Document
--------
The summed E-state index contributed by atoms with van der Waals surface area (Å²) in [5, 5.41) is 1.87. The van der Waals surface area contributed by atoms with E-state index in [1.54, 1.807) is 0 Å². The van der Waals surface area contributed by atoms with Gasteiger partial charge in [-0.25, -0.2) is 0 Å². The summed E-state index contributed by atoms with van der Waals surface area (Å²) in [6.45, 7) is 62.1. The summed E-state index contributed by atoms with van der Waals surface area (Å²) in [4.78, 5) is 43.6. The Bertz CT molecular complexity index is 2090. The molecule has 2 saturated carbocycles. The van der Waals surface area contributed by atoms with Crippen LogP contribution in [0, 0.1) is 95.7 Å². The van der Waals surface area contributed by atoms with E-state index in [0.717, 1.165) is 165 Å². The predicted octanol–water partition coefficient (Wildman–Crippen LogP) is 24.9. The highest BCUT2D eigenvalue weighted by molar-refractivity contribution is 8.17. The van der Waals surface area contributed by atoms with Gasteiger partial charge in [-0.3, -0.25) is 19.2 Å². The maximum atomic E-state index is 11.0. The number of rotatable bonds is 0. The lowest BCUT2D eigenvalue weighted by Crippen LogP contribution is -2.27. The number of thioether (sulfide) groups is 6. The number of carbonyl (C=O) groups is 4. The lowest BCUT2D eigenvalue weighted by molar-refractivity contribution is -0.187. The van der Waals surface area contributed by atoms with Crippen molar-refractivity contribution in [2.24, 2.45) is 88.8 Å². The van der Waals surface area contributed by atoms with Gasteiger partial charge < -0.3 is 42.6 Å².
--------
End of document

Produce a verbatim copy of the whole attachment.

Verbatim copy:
The summed E-state index contributed by atoms with van der Waals surface area (Å²) in [5, 5.41) is 1.87. The van der Waals surface area contributed by atoms with E-state index in [1.54, 1.807) is 0 Å². The van der Waals surface area contributed by atoms with Gasteiger partial charge in [-0.25, -0.2) is 0 Å². The summed E-state index contributed by atoms with van der Waals surface area (Å²) in [6.45, 7) is 62.1. The summed E-state index contributed by atoms with van der Waals surface area (Å²) in [4.78, 5) is 43.6. The Bertz CT molecular complexity index is 2090. The molecule has 2 saturated carbocycles. The van der Waals surface area contributed by atoms with Crippen LogP contribution in [0, 0.1) is 95.7 Å². The van der Waals surface area contributed by atoms with E-state index in [0.717, 1.165) is 165 Å². The predicted octanol–water partition coefficient (Wildman–Crippen LogP) is 24.9. The highest BCUT2D eigenvalue weighted by molar-refractivity contribution is 8.17. The van der Waals surface area contributed by atoms with Gasteiger partial charge in [-0.3, -0.25) is 19.2 Å². The maximum atomic E-state index is 11.0. The number of rotatable bonds is 0. The lowest BCUT2D eigenvalue weighted by Crippen LogP contribution is -2.27. The number of thioether (sulfide) groups is 6. The number of carbonyl (C=O) groups is 4. The lowest BCUT2D eigenvalue weighted by molar-refractivity contribution is -0.187. The van der Waals surface area contributed by atoms with Crippen molar-refractivity contribution in [2.24, 2.45) is 88.8 Å². The van der Waals surface area contributed by atoms with Gasteiger partial charge < -0.3 is 42.6 Å².